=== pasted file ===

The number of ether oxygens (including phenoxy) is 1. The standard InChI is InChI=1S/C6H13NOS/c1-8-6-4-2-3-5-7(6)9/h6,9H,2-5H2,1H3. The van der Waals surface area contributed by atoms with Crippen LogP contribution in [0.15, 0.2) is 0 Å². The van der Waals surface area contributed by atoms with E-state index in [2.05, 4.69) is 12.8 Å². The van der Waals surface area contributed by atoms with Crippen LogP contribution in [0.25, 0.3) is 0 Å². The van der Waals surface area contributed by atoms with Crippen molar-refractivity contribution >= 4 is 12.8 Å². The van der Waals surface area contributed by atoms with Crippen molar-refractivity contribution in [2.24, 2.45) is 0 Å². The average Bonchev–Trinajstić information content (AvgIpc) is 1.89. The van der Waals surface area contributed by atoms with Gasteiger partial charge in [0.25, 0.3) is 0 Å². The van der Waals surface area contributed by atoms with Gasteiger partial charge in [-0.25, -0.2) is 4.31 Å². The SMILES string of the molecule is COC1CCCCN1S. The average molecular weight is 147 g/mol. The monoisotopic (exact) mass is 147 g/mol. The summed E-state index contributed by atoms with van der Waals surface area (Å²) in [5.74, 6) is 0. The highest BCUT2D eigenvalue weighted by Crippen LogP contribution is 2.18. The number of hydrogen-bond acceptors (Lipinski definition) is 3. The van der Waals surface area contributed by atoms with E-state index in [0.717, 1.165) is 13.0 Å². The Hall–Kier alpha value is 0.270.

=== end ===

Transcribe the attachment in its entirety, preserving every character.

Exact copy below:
The number of ether oxygens (including phenoxy) is 1. The standard InChI is InChI=1S/C6H13NOS/c1-8-6-4-2-3-5-7(6)9/h6,9H,2-5H2,1H3. The van der Waals surface area contributed by atoms with Crippen LogP contribution in [0.15, 0.2) is 0 Å². The van der Waals surface area contributed by atoms with E-state index in [2.05, 4.69) is 12.8 Å². The van der Waals surface area contributed by atoms with Crippen LogP contribution in [0.25, 0.3) is 0 Å². The van der Waals surface area contributed by atoms with Crippen molar-refractivity contribution >= 4 is 12.8 Å². The van der Waals surface area contributed by atoms with Crippen molar-refractivity contribution in [2.24, 2.45) is 0 Å². The average Bonchev–Trinajstić information content (AvgIpc) is 1.89. The van der Waals surface area contributed by atoms with Gasteiger partial charge in [0.25, 0.3) is 0 Å². The van der Waals surface area contributed by atoms with Gasteiger partial charge in [-0.25, -0.2) is 4.31 Å². The SMILES string of the molecule is COC1CCCCN1S. The average molecular weight is 147 g/mol. The monoisotopic (exact) mass is 147 g/mol. The summed E-state index contributed by atoms with van der Waals surface area (Å²) in [5.74, 6) is 0. The highest BCUT2D eigenvalue weighted by Crippen LogP contribution is 2.18. The number of hydrogen-bond acceptors (Lipinski definition) is 3. The van der Waals surface area contributed by atoms with E-state index in [0.717, 1.165) is 13.0 Å². The Hall–Kier alpha value is 0.270.